UPDATE: Guzman has ligament tear in shoulder

Leave a comment

UPDATE: Muskat says that Guzman is leaning toward having surgery on the shoulder, which would surely sideline the right-hander for most — if not all — of the 2010 season.

SATURDAY, 2:40pm: Paul Sulli3819-1.jpgvan of the Chicago Tribune confirms that shoulder surgery could be career-threatening. As such, Guzman is currently mulling his options. If he rehabs the injury, it would take anywhere from four-to-six weeks before even knowing if he’ll be able to pitch.

SATURDAY, 1:50 PM: Big blow to the Chicago bullpen. Carrie Muskat of MLB.com writes that Guzman has a torn ligament in his right shoulder. Obviously, he won’t be ready for Opening Day. Muskat writes that the Cubs haven’t decided whether he will have surgery. Interestingly, Gordon Wittenmeyer of the Chicago Sun-Times writes that surgery could be “career threatening.”

FRIDAY, 8:34 PM: Bruce Levine of ESPN Chicago passes along a quote from Lou Pinella regarding right-hander Angel Guzman, who underwent surgery on his left knee in early February, and more recently hit the shelf with a sore right shoulder:

“He comes into spring training and before you know it, first the knee
and after that it’s the shoulder,” Piniella said. “It seems like the
kid is jinxed…”


Paul Sullivan of the Chicago Tribune goes a step further, writing that Guzman “may be cooked” for 2010 with the injury. It sounds like speculation for now, but the Cubs are currently awaiting results of an MRI on the 28-year-old.

Guzman posted a a 2.95 ERA and 1.05 WHIP in 55 appearances last season. He was expected to be a critical bridge to closer Carlos Marmol. If Guzman is sidelined for any significant period of time, the Cubs may have to juggle some arms they were considering for their rotation (Sean Marshall and Jeff Samardzija, among others).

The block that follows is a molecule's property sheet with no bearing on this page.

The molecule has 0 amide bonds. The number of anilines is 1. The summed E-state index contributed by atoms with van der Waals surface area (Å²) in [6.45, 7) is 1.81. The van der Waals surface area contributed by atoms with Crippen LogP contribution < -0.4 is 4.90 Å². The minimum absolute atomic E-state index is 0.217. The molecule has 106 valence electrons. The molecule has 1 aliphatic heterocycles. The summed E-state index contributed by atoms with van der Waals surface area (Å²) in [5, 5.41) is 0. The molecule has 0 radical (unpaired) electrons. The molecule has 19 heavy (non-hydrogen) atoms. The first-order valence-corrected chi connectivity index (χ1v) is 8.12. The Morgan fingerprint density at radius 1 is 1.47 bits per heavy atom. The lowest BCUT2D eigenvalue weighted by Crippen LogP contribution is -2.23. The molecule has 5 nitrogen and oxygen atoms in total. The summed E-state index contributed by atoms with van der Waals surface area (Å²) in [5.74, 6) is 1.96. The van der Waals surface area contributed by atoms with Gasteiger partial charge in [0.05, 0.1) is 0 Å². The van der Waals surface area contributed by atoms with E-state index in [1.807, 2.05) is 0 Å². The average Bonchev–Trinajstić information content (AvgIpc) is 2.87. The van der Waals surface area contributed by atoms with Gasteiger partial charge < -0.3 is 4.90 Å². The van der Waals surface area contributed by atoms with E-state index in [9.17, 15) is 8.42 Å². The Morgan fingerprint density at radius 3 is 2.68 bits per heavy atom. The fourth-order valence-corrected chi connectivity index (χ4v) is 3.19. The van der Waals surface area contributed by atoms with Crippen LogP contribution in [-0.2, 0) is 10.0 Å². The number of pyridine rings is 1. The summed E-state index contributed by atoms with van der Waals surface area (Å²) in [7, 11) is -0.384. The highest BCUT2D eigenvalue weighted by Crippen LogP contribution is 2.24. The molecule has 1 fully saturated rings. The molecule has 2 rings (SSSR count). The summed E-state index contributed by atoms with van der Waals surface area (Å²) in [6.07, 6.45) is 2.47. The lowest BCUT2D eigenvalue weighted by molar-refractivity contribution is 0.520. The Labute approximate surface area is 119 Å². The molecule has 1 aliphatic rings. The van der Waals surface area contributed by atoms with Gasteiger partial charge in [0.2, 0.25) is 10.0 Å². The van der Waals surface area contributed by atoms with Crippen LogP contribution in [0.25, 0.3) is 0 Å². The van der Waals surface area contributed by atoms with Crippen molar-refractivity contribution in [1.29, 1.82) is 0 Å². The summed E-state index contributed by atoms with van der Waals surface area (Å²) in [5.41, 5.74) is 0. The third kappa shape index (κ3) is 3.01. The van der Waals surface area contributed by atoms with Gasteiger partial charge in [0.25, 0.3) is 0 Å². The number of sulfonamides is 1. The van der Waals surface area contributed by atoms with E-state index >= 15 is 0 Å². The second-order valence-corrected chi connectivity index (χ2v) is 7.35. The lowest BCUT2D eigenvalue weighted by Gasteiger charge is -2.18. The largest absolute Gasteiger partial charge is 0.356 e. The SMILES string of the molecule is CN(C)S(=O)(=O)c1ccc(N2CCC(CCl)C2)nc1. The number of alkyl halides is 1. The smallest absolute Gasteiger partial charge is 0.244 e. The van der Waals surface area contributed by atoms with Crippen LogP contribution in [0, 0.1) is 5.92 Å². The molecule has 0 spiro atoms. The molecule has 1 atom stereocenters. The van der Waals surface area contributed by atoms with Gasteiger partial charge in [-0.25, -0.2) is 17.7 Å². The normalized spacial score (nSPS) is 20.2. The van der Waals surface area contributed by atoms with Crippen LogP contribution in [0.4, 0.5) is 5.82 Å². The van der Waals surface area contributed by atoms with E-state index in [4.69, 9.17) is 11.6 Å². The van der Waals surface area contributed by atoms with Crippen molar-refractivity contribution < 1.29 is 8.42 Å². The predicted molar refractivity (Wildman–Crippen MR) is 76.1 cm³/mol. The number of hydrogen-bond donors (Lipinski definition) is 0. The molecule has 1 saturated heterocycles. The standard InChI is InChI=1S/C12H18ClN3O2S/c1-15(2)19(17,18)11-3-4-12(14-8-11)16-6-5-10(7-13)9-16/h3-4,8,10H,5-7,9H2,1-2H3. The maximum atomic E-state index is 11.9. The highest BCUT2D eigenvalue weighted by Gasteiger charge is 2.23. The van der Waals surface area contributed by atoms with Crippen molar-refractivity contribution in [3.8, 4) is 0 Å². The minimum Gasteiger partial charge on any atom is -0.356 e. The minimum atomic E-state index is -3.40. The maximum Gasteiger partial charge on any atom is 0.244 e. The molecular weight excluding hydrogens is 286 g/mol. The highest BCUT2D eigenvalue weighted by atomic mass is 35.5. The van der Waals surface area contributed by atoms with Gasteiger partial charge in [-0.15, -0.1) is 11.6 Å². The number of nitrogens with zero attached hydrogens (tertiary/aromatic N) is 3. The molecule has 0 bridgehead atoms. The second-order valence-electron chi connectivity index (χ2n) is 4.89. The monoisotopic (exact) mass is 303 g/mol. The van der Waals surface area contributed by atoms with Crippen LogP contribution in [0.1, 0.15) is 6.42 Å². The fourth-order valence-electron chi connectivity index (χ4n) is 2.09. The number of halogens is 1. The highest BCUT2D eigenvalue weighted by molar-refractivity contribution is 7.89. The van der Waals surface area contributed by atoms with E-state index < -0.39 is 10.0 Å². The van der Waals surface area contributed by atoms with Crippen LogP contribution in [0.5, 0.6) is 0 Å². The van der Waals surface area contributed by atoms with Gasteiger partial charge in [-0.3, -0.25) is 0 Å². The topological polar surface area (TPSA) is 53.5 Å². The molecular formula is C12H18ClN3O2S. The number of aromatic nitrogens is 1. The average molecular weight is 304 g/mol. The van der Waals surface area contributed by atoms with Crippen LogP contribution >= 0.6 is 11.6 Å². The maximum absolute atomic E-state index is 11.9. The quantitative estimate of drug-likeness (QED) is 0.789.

Max Scherzer will not be ready for Opening Day

Getty Images
1 Comment

Ten days ago Nationals ace Max Scherzer said he’d be ready for the start of the regular season. “I’m gonna do it,” Scherzer said.

[Ron Howard from “Arrested Development” voice] — No, he’s not:

Nationals manager Dusty Baker said that Max Scherzer is not on track to be the team’s opening day starter, and will most likely open the season as the third pitcher in the rotation.

He’s still projected to make it to the opening rotation, taking the hill, most likely, on Thursday April 6 against the Marlins. At least if the schedule doesn’t slip any more.

Scherzer, as you probably know, has a stress fracture in the knuckle of his right ring finger, which has messed with his preparation and has caused him to alter his grip a bit. As of now Stephen Strasburg will get the Opening Day nod.

Theo Epstein named The World’s Greatest Leader

Getty Images
12 Comments

Fortune Magazine has put out a list of The World’s Greatest Leaders. Not the greatest business leaders, not the greatest leaders in a given industry, but the Greatest Leaders, full stop. The greatest according to Fortune: The Cubs’ Theo Epstein.

For some context, Pope Francis was third. Angela Merkel was 10th. Lebron James was the next greatest sports leader, ranked 11th. Take Fortune’s methodology with a grain of salt, however, given that it has John McCain above Merkel — what, exactly, does he lead now? — and Samantha Bee in the top 20.

So what makes Theo the world’s best leader according to Fortune?

The Cubs owe their success to a five-year rebuilding program that featured a concatenation of different leadership styles. The team thrived under the affable patience of owner Tom Ricketts, and, later, under the innovative eccentricity of manager Joe Maddon. But most important of all was the evolution of the club’s president for baseball operations, Theo Epstein, the wunderkind executive who realized he would need to grow as a leader in order to replicate in Chicago the success he’d had with the Boston Red Sox.

I don’t want to take anything away from what Theo has done — he’s a Hall of Fame executive already in my view — but I feel like maybe one needs to adjust for the fact that this is a baseball team we’re talking about. They’re the whole world to us and their brands are nationally and even world famous, but as an organization, sports teams are rather small. There are guys who run reasonably-sized HVAC companies with more employees than a baseball team and they don’t get the benefit of an antitrust exemption and a rule which allows them to get their pick of the best new employees if they had a bad year the year before.

Really, not trying to throw shade here, just thinking that being the spiritual father for 1.2 billion Catholics or running a foundation that serves 55 million needy children — like the woman who comes in at number 14 — is a bit of a tougher trick.

But this will make a great framed magazine article on Theo’s wall in Wrigley Field.